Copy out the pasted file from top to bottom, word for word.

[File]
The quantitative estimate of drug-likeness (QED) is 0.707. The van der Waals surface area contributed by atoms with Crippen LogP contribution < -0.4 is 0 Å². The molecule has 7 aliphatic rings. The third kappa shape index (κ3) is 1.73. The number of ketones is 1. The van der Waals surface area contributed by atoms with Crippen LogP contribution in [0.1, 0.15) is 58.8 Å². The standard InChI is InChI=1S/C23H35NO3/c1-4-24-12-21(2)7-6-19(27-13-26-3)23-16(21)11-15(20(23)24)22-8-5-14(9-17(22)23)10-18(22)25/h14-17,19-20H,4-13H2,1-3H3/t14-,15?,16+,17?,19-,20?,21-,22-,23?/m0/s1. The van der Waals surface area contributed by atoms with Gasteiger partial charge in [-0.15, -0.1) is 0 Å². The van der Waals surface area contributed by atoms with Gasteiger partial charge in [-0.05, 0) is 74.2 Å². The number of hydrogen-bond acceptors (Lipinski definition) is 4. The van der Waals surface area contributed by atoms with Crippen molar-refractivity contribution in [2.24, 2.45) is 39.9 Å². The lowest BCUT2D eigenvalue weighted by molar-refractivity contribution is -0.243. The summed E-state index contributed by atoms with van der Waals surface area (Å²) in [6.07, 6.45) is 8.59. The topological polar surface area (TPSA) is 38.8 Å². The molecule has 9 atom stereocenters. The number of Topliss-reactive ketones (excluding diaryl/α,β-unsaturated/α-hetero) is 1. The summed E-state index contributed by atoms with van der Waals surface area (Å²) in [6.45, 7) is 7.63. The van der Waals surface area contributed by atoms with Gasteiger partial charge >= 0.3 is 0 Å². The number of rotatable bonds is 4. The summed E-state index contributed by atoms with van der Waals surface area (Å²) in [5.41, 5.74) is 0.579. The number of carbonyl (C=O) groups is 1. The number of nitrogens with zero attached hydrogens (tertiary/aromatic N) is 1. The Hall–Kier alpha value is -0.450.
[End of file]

The quantitative estimate of drug-likeness (QED) is 0.707. The van der Waals surface area contributed by atoms with Crippen LogP contribution < -0.4 is 0 Å². The molecule has 7 aliphatic rings. The third kappa shape index (κ3) is 1.73. The number of ketones is 1. The van der Waals surface area contributed by atoms with Crippen LogP contribution in [0.1, 0.15) is 58.8 Å². The standard InChI is InChI=1S/C23H35NO3/c1-4-24-12-21(2)7-6-19(27-13-26-3)23-16(21)11-15(20(23)24)22-8-5-14(9-17(22)23)10-18(22)25/h14-17,19-20H,4-13H2,1-3H3/t14-,15?,16+,17?,19-,20?,21-,22-,23?/m0/s1. The van der Waals surface area contributed by atoms with Gasteiger partial charge in [-0.15, -0.1) is 0 Å². The van der Waals surface area contributed by atoms with Gasteiger partial charge in [-0.05, 0) is 74.2 Å². The number of hydrogen-bond acceptors (Lipinski definition) is 4. The van der Waals surface area contributed by atoms with Crippen molar-refractivity contribution in [2.24, 2.45) is 39.9 Å². The lowest BCUT2D eigenvalue weighted by molar-refractivity contribution is -0.243. The summed E-state index contributed by atoms with van der Waals surface area (Å²) in [6.07, 6.45) is 8.59. The topological polar surface area (TPSA) is 38.8 Å². The molecule has 9 atom stereocenters. The number of Topliss-reactive ketones (excluding diaryl/α,β-unsaturated/α-hetero) is 1. The summed E-state index contributed by atoms with van der Waals surface area (Å²) in [6.45, 7) is 7.63. The van der Waals surface area contributed by atoms with Gasteiger partial charge >= 0.3 is 0 Å². The number of rotatable bonds is 4. The summed E-state index contributed by atoms with van der Waals surface area (Å²) in [5.41, 5.74) is 0.579. The number of carbonyl (C=O) groups is 1. The number of nitrogens with zero attached hydrogens (tertiary/aromatic N) is 1. The Hall–Kier alpha value is -0.450.